Proposed constitutional amendment moves closer to November ballot

COLUMBUS — The signature collecting can begin.
That is not the news many farmers across Ohio want to hear.

Approval

The ballot board of the Ohio Secretary of State’s office approved the proposed constitutional initiative Feb. 16 by the Ohioans for Humane Farms, which is a combination of the Humane Society of the United States and Farm Sanctuary.
The initiative now moves on to the Ohio Attorney General’s office where it will certified so the group can begin collecting signatures.

Signatures

The group will need a total of 402,275 signatures of registered voters in Ohio, according to the Ohio Secretary of State’s office.
The group will need 10 percent of the total number that voted in the last governor’s election. The signatures will have to be from at least 44 of the 88 counties. In addition, the petition must include 5 percent of the total vote cast for the governor in that county during the last gubernatorial election. The petitions will have to be completed and back to the secretary of state 125 days prior to the November election.
The petition to place the amendment on the ballot was filed Jan. 27 and included the signatures from Ohio voters in 48 counties in support of placing an anti-cruelty measure on the November ballot.
The measure proposed by the Ohioans for Humane Farms would ask voters to require the Ohio Livestock Care Standards Board to adopt certain minimum standards.
The petition language said the board would have six years to implement these minimum standards, claiming it allows producers time to transition to what is being described as more humane systems.

Minimum standards

The initiative would ask voters to require the Ohio Livestock Care Standards Board to adopt certain minimum standards, including:
• End confinement for veal calves, breeding pigs and chickens in what has been described by the Humane Society of the United States as “tiny cages.”
• Stop “downer cows” or animals too sick or injured to stand or walk on their own from entering the human food chain.
• Establish regulations for the euthanasia of sick and injured animals.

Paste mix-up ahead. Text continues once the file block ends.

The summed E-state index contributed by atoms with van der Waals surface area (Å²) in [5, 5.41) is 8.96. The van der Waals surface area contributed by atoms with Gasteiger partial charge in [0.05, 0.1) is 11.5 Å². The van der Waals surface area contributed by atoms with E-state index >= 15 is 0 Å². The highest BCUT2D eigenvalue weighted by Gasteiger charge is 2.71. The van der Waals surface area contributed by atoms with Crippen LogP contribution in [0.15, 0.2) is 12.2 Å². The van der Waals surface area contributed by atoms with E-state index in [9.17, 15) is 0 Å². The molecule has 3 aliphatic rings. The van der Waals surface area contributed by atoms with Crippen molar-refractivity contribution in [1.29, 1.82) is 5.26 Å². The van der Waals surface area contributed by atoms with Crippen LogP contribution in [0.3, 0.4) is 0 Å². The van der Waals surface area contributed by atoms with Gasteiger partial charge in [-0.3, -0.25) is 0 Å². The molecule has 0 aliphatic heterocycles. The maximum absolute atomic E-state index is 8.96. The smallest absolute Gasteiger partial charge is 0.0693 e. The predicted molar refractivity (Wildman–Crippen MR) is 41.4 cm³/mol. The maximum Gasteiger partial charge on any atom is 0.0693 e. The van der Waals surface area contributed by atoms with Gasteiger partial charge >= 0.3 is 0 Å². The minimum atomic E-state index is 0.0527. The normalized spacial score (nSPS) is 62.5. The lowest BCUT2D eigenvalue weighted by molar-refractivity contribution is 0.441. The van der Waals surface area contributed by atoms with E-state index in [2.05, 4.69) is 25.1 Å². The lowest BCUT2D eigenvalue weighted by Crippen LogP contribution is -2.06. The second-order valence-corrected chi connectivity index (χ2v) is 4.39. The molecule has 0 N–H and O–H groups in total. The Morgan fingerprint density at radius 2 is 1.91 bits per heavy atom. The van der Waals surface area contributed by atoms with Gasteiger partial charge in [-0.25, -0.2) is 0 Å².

About the Author

Kristy Foster Seachrist lives in Columbiana County raising sheep and horses. She earned her degree from Youngstown State University and has worked in both print and broadcast journalism. You can follow her on Twitter at http://twitter.com/fosterk96. More Stories by Kristy Foster Seachrist

2 Comments

  1. mary gibson says:

    One would have to question why with the livestock industry (Farm Bureau) having been in the business of raising animals for the past fifty years, these measures were not always a part of their program?

    The issues became more prevalent with the industrialization of the livestock industry the lack of enforcement of regulations to prevent neighbors of industrial farms from experiencing harmful effects of these farms.

    I know this to be a fact as I live 500 feet east of the North Preston site of Park Farms. It is located on Ravenna Ave, not on Preston Road where the permits were given for. This was in my opinion, a deliberate act to destroy my property and as a Farm Bureau member I pleaded with Farm Bureau to prevent this assault on my home. It is the only one of their sites in Marlboro not named for the street on which it is located.

    Protecting these folks has, in my opinion, taken a toll on the integrity of a once proud organization.

  2. lin says:

    This will hurt ALL livestock producers, large and small. It is a ‘foot in the door’ for HSUS’s no animal agriculture agenda and has nothing to do with caring about animals.

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